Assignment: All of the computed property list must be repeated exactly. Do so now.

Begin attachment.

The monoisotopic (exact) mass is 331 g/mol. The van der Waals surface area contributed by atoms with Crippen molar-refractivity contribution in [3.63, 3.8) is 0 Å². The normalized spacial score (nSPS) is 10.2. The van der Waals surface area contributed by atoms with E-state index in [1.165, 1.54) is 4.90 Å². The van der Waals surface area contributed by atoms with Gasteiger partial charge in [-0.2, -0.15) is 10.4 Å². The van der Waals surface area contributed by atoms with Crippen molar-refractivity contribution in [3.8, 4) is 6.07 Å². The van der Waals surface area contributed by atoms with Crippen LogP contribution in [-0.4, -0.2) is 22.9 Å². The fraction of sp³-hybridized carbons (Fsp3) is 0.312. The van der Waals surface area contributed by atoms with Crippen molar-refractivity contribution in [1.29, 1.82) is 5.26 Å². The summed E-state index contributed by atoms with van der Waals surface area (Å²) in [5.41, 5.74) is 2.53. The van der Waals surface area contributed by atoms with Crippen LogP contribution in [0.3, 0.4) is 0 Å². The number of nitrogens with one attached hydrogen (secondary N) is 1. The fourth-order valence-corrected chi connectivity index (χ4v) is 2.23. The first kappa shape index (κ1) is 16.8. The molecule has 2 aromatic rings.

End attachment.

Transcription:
The monoisotopic (exact) mass is 331 g/mol. The van der Waals surface area contributed by atoms with Crippen molar-refractivity contribution in [3.63, 3.8) is 0 Å². The normalized spacial score (nSPS) is 10.2. The van der Waals surface area contributed by atoms with E-state index in [1.165, 1.54) is 4.90 Å². The van der Waals surface area contributed by atoms with Gasteiger partial charge in [-0.2, -0.15) is 10.4 Å². The van der Waals surface area contributed by atoms with Crippen molar-refractivity contribution in [3.8, 4) is 6.07 Å². The van der Waals surface area contributed by atoms with Crippen LogP contribution in [-0.4, -0.2) is 22.9 Å². The fraction of sp³-hybridized carbons (Fsp3) is 0.312. The van der Waals surface area contributed by atoms with Crippen molar-refractivity contribution in [1.29, 1.82) is 5.26 Å². The summed E-state index contributed by atoms with van der Waals surface area (Å²) in [5.41, 5.74) is 2.53. The van der Waals surface area contributed by atoms with Crippen LogP contribution in [0.3, 0.4) is 0 Å². The number of nitrogens with one attached hydrogen (secondary N) is 1. The fourth-order valence-corrected chi connectivity index (χ4v) is 2.23. The first kappa shape index (κ1) is 16.8. The molecule has 2 aromatic rings.